GRAND RAPIDS, Mich. (WOOD) — The city of Grand Rapids is moving forward with a controversial plan to use automated license plate readers to help with parking enforcement.
The city commission on Tuesday approved a plan from the Parking Services Department to get bids on an automated license plate reading system.
The city expects to buy just one scanner this year at a cost between $25,000 and $50,000. The goal is to have it on the streets by November.
The parking department says the system will allow it to more easily monitor the thousands of drivers who park in permit-only lots or use the Parkmobile smartphone app. License plates would be scanned by the automated system and cars in violation would be flagged.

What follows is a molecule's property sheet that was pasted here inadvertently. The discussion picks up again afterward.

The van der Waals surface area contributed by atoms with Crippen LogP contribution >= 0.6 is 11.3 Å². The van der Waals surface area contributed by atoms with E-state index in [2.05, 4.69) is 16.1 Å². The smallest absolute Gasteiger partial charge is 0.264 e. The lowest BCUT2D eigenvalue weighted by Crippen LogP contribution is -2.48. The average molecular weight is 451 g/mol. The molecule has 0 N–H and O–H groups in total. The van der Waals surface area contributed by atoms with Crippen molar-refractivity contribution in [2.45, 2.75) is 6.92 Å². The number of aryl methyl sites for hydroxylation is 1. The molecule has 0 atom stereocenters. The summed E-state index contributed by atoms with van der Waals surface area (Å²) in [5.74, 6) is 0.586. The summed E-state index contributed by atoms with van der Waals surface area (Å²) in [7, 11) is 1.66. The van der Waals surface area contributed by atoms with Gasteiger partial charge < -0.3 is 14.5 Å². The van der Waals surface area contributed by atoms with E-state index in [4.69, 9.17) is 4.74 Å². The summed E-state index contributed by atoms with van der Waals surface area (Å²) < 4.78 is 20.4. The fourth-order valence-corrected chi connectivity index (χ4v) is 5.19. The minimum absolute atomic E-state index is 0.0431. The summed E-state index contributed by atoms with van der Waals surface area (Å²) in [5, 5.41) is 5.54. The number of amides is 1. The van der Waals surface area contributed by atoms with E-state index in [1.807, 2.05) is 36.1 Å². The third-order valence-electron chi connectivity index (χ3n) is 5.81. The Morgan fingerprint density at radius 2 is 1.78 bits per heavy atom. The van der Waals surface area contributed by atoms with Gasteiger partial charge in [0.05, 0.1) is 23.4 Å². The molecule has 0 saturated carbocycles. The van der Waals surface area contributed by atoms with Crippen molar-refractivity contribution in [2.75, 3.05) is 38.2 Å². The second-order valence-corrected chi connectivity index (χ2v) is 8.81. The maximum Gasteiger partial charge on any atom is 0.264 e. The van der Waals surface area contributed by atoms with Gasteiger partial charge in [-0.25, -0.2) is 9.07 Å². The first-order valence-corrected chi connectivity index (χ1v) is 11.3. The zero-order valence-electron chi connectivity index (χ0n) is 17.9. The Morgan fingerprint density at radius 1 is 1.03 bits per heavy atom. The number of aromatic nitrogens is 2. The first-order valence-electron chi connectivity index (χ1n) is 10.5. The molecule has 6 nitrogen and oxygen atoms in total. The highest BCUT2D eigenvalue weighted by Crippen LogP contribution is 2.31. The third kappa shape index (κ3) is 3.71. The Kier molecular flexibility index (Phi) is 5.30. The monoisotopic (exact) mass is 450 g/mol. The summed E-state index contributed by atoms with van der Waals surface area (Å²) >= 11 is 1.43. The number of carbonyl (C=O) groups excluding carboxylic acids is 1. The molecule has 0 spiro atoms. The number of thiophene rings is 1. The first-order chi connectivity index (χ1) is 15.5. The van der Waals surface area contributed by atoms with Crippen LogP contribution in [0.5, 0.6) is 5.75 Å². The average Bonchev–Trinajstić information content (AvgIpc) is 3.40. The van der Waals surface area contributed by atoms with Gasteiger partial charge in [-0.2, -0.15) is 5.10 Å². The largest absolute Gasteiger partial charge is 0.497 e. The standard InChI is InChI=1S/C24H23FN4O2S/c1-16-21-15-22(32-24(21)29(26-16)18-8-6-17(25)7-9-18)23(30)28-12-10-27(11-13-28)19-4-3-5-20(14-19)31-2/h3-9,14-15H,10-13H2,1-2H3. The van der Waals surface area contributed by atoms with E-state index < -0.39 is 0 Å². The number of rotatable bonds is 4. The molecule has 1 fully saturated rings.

For drivers who put coins in a meter, enforcement will still be done the old-fashioned way.
The American Civil Liberties Union and some community members are against the system. They worry about another agency collecting information on citizens.
But the city says only the Parking Services Department would have access to the data and that it would be stored only if it’s connected to a ticket.
“What we’re trying to do is automating an existing process that we’re already doing. So that it’s not really necessarily surveillance because we’re not surveilling anyone who is not already participating as a permit holder within our existing public parking system,” Mobile GR & Parking Services Manager Josh Naramore said.
The Grand Rapids Police Department already has an automated license plate reader system.